Upgrade to remove ads
Hypertension Pathophysiology and Drug Therapy
Terms in this set (48)
Primary or essential hypertension
type of hypertension that has an unknown cause
high blood pressure due to a specific cause like chronic kidney disease, thyroid disease, renovascular disease, chronic steroid therapy, and sleep apnea
blood pressure= (cardiac output) x (systemic vascular resistance)
equation that shows the physiological relationship of blood pressure in the body
genetic inheritance, environmental factors, and dietary factors
factors contributing to the development of hypertension
false, hypertension doesn't have set signs and symptoms all though these are sometimes found in patients that are later diagnosed with hypertension
T or F: Hypertension cause signs and symptoms such as headaches, dizziness, and fatigue in all patients
during routine screenings
How is hypertension commonly discovered in patients?
myocardial infarction, heart failure, thrombotic and hemorrhagic strokes, and renal failure
complications of uncontrolled/untreated hypertension
<120/<80 mm Hg
normal blood pressure measurements according to the JNC 8
>140/>90 mm Hg
high blood pressure measurements in people ages 18-59 (JNC 8)
high blood pressure measurements in people ages 60+ (JNC 8)
consistent, continuous, and independent of other factors
How is the relationship between BP and cardiovascular disease?
chance reduction of stroke, myocardial infarction, and heart failure
benefits of lowering blood pressure
How much does lowering blood pressure lower your chance of stroke incidence?
How much does lowering blood pressure lower your chance of myocardial infarction incidence?
How much does lowering blood pressure lower your chance of heart failure incidence?
DASH diet, weight management, reduce sodium, increase physical activity, moderate alcohol consumption
Lifestyle modifications for hypertension prevention and management
Dietary Approaches to Stop Hypertension
What does DASH stand for?
5-20 mm Hg/10 kg weight loss
What is lb/mm HG ratio to lose weight? -potentially the most effective way to manage hypertension
DASH eating plan
a diet rich in fruits, vegetables, and low fat dairy products with a reduced content of saturated and total fat.
no more than 2.4 grams
What should the dietary sodium intake be reduced to for those trying to prevent hypertension?
2-8mm Hg (same as 6 grams of sodium chloride)
How much can reducing sodium intake reduce BP?
4-9 mm Hg
How much can 30 minutes of physical activity lower BP?
2 drinks containing 1 oz of ethanol
What should men limit their alcohol consumption to?
1 drink a day
what should women limit their alcohol consumption to?
<150/<90 mm Hg
what is the goal to lower blood pressure to in patients 60 years old or older.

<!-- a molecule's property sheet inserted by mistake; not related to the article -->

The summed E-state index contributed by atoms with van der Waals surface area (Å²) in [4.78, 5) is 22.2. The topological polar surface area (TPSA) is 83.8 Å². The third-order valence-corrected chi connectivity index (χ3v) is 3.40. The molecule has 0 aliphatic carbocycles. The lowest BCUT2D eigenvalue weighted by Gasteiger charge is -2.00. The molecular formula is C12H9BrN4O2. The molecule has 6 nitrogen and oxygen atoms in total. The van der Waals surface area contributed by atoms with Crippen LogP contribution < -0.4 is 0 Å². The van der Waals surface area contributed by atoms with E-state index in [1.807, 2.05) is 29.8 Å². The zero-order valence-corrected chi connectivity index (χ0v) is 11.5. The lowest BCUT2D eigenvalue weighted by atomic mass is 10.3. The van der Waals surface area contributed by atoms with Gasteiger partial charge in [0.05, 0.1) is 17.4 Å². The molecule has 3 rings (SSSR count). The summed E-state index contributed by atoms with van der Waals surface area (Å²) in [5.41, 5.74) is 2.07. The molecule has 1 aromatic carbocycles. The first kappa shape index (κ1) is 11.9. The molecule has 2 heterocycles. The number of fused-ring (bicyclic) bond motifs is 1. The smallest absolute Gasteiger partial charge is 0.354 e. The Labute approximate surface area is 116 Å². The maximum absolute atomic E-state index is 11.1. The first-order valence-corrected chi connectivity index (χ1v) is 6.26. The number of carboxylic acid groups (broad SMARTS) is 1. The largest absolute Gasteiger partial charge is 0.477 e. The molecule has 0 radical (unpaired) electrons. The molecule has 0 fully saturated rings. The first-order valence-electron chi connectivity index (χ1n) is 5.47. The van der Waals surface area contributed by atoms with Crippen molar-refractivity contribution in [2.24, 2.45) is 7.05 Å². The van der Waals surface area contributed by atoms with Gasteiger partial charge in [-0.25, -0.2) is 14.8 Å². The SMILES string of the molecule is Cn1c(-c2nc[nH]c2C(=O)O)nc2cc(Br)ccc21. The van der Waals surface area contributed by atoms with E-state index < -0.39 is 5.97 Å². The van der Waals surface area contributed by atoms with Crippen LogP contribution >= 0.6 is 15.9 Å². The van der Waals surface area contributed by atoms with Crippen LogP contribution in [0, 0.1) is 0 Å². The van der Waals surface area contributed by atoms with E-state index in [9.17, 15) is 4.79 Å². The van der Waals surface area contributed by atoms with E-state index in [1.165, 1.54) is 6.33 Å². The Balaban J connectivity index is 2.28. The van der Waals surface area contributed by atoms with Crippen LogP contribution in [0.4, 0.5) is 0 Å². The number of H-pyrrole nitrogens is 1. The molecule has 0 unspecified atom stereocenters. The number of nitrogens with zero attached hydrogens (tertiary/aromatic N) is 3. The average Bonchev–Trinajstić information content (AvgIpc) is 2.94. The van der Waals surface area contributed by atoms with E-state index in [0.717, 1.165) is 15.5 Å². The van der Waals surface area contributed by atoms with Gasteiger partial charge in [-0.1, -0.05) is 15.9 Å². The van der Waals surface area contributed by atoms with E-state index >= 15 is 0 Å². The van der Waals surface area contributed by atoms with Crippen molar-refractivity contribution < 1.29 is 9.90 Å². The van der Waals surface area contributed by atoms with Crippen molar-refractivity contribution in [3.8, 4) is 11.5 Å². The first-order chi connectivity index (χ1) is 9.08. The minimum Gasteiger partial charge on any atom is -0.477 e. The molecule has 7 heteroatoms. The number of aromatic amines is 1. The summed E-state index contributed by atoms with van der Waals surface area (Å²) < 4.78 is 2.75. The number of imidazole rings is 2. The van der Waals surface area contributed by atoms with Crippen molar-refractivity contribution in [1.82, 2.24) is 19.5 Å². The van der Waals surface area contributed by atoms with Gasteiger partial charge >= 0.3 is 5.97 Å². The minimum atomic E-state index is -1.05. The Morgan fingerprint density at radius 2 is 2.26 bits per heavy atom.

<140/<80 mm Hg
what is the goal to lower blood pressure to in patients younger than 60 years old.
Thiazide-type diuretic, angiotensin-coveting enzyme inhibitor(ACEI), angiotensin receptor block(ARB), or calcium channel blocker(CCB)
initial medication therapy for treating high blood pressure
Hydrochlorothiazide (HCTZ), chlorthalidone (Hygroton)
Mechanism of action of Thiazide-type diuretics
acutely reduce blood pressure due to diuresis by their actions in the distal convoluted tubules of the nephron, but chronically they mobilize sodium and water from arteriolar walls reducing vascular tone or they directly relax vascular smooth muscles; net effect is reduced systemic vascular resistance.
decreased serum levels of potassium, sodium, chloride, and magnesium; increased serum levels of uric acid and calcium; dehydration and orthostatic hypotension if dosed or used inappropriately
common adverse effects of thiazides
muscle weakness, fatigue, aches, stiffness, cramps, spasms, twitching or paralysis from low potassium, abnormal heart rhythm; high calcium levels cause excessive thirst and frequent urination, stomach pain, bone pain and muscle weakness, confusion, lethargy, fatigue, anxiety, and abnormal heart rhythm; risk of gout from high uric acid levels
implications of thiazides
The Renin-Angiotensin-Aldosterone System (RAAS)
involves several endogenous components that help regulate vascular tone and regulate sodium and water balance
Angiotensin (renin) to Angiotensin I (ACE) to Angiotensin II
sequence of events of the renin-angiotensin-aldosterone system
What organ is responsible for creating renin?
What organ is responsible for secreting angiotensin
What organ secretes ACE?
Arteriolar vasoconstriction, ADH secretion, and aldosterone secretion
what are the three effects angiotensin II causes when it is activated?
increased blood pressure
Arteriolar vasoconstriction leads to
water absorption which leads to increased BP
ADH secretion leads to..
NaCl reabsorption, K excretion, and water retention that leads to increase in BP
aldosterone secretion leads to..
ACE inhibitors (ACEIs)
What drug alters the renin-angiotensin-aldosterone system?
Lisinopril (Prinivil, Zestril)
Mechanism of action of ACEIs
blocks the angiotensin coverting enzyme leading to reduced levels of angiotensin II. net effect is reduced systemic vascular resistance and lowered BP
Adverse effects of ACE inhibitors
first dose hypotension; cough; hyperkalemia; renal failure; fetal injury; angioedema
type of angiotensin II receptor blockers
mechanism of action of Losartan
directly blocks the actions of angiotensin II
reduced arteriolar tone and systemic vascular resistance, and lower BP
What is the effect of Losartan?
hyperkalemia, cotraindicated in pregnancy, doesn't cause cough like ACEIs
adverse effects of Losartan
YOU MIGHT ALSO LIKE...
Chapter 17 Drugs for Hypertension
ATI chapter 36 hypertension
CHAPTER 18 PATHO- TAKEN FROM http://thepoint.lww.c…
Pharmacology Exam 3
OTHER SETS BY THIS CREATOR
NEURO WEEK #2
NEURO WEEK #1
Obesity and Diabetes
ECG and Rhythms
OTHER QUIZLET SETS
Econ 103 midterm formulas/terms #4
Black History Timeline
TEXAS HISTORY REVIEW CARDS
Honors World Cultures Final